Education gets a boost at the local level. Proposals came about from the communities and not handed down from the top.
Ohio’s Superintendent of Public Instruction, Dr. Richard Ross, arrived in Paulding to announce the approval of the grant application of $1,577,780.00 in collaboration with Paulding Exempted Village Schools, Wayne Trace Local Schools, Crestview Local Schools, Lincolview Local Schools, Western Buckeye Educational Service Center, Northwest Ohio Educational Technology Foundation, Paulding County Carnegie Library, Vantage, Northwest State Community College, Paulding County Economic Development, Van Wert Economic Advisory Group, and Van Wert Chamber of Commerce.
Dr. Ross specifically mentioned these improvements for the schools must be sustainable. It cannot be just for a couple of years and then it’s over. Improvements in education are not always instantaneous. The improvements needed take time and must be able to be sustained to ensure the betterments are not short-lived.
The plan Paulding and it’s group put forth proposed, “Beyond the Classroom is designed to provide a continuum of online learning opportunities for students in grades 7-12. The goals are to increase student achievement and provide a greater share of resources directly in the classroom; provide professional development for teachers on flipped- classroom/blended learning strategies through direct professional development instruction and professional learning communities; and hold a Business Symposium to bridge the gap between local businesses and schools by providing a forum and website to establish internships and shadowing experiences in the community. Beyond the Classroom will reduce spending on instructional resources by retaining post-secondary, online learners and credit recovery students, and by reducing major capital expenditures in the next five years.”
PEVS Superintendent, William Hanak, stated it was a fantastic group who put this all together. He specifically mentioned Courtney Rethmel, Paulding’s new Curriculum Coordinator who headed the authoring of the proposal. Courtney said it was a lot of work to put this together, taking most of October, but her group worked well toward the goal. She believed it could be done here in Paulding and it obviously worked!
Mr. Hanak also said these alloted funds would go through a 3-tiered system. The first would be every student receiving a laptop to use for school. The second would be for students to be able to recover credits digitally. The third would be Jumpstart with Northwest State Community College and allowing students to earn dual credits for both high school and college at the same time.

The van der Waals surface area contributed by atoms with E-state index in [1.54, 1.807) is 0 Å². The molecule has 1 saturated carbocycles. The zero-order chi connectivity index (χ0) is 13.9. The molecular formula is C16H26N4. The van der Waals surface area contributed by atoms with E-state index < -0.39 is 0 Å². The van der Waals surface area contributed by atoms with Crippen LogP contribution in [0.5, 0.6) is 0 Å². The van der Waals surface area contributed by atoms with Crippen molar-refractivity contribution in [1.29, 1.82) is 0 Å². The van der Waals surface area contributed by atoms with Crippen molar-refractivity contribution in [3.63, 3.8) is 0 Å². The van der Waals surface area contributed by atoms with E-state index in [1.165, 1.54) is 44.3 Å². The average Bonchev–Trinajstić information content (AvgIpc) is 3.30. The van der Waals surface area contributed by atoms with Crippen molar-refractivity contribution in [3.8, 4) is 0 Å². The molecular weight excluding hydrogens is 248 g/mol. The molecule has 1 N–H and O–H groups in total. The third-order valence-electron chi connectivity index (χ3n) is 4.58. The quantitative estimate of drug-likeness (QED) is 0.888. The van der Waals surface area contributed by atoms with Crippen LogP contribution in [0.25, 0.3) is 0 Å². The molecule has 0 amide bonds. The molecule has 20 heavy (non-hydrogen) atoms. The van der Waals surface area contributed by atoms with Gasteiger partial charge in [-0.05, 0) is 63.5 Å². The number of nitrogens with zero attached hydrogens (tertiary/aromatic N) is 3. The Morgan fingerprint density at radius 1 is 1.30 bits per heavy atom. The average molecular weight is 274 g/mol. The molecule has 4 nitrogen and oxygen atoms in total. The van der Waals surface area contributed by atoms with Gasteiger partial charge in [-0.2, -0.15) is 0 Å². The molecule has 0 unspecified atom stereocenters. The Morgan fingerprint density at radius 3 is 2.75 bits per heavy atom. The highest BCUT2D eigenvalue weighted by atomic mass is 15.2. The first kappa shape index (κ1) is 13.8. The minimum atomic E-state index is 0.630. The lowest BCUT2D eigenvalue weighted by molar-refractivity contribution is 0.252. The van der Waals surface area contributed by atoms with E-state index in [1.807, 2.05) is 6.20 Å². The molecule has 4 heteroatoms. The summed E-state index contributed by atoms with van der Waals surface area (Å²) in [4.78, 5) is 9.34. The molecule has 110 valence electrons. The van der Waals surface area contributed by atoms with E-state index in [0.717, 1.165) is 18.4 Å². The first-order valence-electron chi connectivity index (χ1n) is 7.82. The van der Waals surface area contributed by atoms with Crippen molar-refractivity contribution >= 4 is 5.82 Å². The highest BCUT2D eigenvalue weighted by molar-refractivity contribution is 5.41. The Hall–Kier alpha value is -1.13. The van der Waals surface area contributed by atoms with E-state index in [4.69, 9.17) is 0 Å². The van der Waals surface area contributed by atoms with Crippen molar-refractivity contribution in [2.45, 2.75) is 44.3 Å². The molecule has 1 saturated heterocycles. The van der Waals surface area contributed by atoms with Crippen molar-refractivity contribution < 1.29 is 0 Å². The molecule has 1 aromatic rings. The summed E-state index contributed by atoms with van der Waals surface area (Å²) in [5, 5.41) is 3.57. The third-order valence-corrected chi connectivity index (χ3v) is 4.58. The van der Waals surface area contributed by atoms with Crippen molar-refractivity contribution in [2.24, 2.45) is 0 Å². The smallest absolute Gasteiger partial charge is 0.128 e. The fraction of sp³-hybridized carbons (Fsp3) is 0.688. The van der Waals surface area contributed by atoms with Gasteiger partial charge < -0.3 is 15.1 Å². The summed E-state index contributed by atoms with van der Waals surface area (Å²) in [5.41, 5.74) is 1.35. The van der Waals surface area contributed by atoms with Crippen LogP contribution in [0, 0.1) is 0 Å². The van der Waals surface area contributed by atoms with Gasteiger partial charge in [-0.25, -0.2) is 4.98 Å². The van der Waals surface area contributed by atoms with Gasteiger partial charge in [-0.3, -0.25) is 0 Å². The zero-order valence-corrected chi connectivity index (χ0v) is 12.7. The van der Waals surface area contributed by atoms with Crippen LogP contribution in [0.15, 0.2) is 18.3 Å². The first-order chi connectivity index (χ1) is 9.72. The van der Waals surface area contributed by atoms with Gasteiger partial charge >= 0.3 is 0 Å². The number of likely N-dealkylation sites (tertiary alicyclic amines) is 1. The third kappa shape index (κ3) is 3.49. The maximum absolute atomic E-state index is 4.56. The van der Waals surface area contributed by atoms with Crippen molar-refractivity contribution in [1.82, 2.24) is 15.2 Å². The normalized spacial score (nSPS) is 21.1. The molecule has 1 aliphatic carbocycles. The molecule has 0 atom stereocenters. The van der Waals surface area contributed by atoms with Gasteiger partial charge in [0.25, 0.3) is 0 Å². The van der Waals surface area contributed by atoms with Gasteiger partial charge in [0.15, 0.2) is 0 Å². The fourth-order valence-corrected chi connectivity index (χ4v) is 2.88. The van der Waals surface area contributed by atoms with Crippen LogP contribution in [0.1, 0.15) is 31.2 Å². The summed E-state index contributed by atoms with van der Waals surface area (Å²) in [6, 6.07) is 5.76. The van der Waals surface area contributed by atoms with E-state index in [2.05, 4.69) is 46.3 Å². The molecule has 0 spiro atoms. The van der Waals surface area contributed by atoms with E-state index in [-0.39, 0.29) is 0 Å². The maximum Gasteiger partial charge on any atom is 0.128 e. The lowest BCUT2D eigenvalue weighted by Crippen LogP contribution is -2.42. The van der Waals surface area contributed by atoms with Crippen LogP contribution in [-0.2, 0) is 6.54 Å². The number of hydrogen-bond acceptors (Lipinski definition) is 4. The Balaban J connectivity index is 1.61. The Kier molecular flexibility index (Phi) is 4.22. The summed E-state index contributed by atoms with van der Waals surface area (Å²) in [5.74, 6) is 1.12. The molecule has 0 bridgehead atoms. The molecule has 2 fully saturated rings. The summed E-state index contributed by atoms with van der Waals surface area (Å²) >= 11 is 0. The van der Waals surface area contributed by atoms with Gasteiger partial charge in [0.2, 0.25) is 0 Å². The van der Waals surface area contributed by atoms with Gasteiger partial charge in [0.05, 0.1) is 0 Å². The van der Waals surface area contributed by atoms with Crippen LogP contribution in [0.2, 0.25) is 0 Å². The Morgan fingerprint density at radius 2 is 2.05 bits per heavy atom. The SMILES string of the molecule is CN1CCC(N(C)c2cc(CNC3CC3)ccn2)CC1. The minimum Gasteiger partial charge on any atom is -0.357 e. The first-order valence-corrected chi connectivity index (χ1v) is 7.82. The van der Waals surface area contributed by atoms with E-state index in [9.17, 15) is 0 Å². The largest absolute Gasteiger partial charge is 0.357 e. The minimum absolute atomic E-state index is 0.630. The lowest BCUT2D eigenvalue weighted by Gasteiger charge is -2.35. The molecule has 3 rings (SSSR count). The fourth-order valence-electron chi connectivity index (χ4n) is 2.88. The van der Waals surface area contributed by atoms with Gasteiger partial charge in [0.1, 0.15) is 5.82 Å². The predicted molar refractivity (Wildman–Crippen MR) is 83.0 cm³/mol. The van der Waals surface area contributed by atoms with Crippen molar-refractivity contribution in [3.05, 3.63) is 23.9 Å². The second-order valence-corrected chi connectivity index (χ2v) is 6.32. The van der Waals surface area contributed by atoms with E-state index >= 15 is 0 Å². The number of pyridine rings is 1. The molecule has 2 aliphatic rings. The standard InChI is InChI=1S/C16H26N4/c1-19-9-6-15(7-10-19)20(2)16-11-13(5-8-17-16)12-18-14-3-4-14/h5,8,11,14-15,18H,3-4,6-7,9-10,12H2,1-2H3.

Fayette Local Schools, of which Antwerp Local School was in cooperation with, also received moneys in the amount of $3,402,120.00. Their proposal included: “This proposal will provide opportunities for student achievement through shared instructional services among consortium members. Spending reductions will occur as administrative duties transfer from administration to instructional staff and resources replace textbook purchases. Instruction will be accessible for all students across multiple districts.”
The Ohio Controlling Board approved 24 grant applications involving more than 150 school districts and other partners that were recommended as part of Ohio’s new Straight A Fund to encourage innovation in classrooms.
More information about the new fund from Ohio Department of Education:
The $250 million Straight A Fund was created in the new state budget signed this summer by Gov. John R. Kasich. In all, 420 organizations submitted 570 applications to be considered for funds to improve achievement and increase efficiency. The Straight A Fund is part of a $1.6 billion increase in state funding for education over the next two years.
The grants include broad-based plans to increase student access to high-tech manufacturing skills, expand postsecondary class offerings in Appalachia and expand the use of digital technology in classrooms.
“I am extremely proud of our 24 inaugural Straight A Fund winners and the more than 150 entities that partnered on these proposals,” said Dr. Richard A. Ross, superintendent of public instruction. “This is a tremendous achievement. These winners rose to the top of a competitive field of applicants seeking $868 million. There was tremendous competition to receive a Straight A grant.”
The approved applications, recommended by the Straight A Fund Governing Board, represent more than 150 individual partner entities that will together share $88.6 million in funding.
“This first round of Straight A Fund grant opportunities and the others we’ll award next year can be the catalyst for change to help improve our schools,” Ross added. “What’s more, each award-winning project can be a model for other districts to follow. We can spread these fresh ideas to school districts all around the state.”
Of the $100 million awarded this year, legislators earmarked $11.4 million (HB 59) for projects including Kids Unlimited of Toledo for quality after-school tutoring and mentoring; for Cleveland Municipal School District for the implementation of the Cleveland Plan; and for qualifying districts to improve the efficiency of pupil transportation.
Dr. Richard Ross became the Superintendent of Education in Ohio in March of 2013. He is not foreign to this area of Ohio. He grew up in Farmer and graduated from Fairview. He mentioned how there was a teacher that specifically impacted him to go to college and how important it was to help teachers turn the young people in the right direction today just as he was. He truly believes this will enable educators to guide the next generation in the right direction.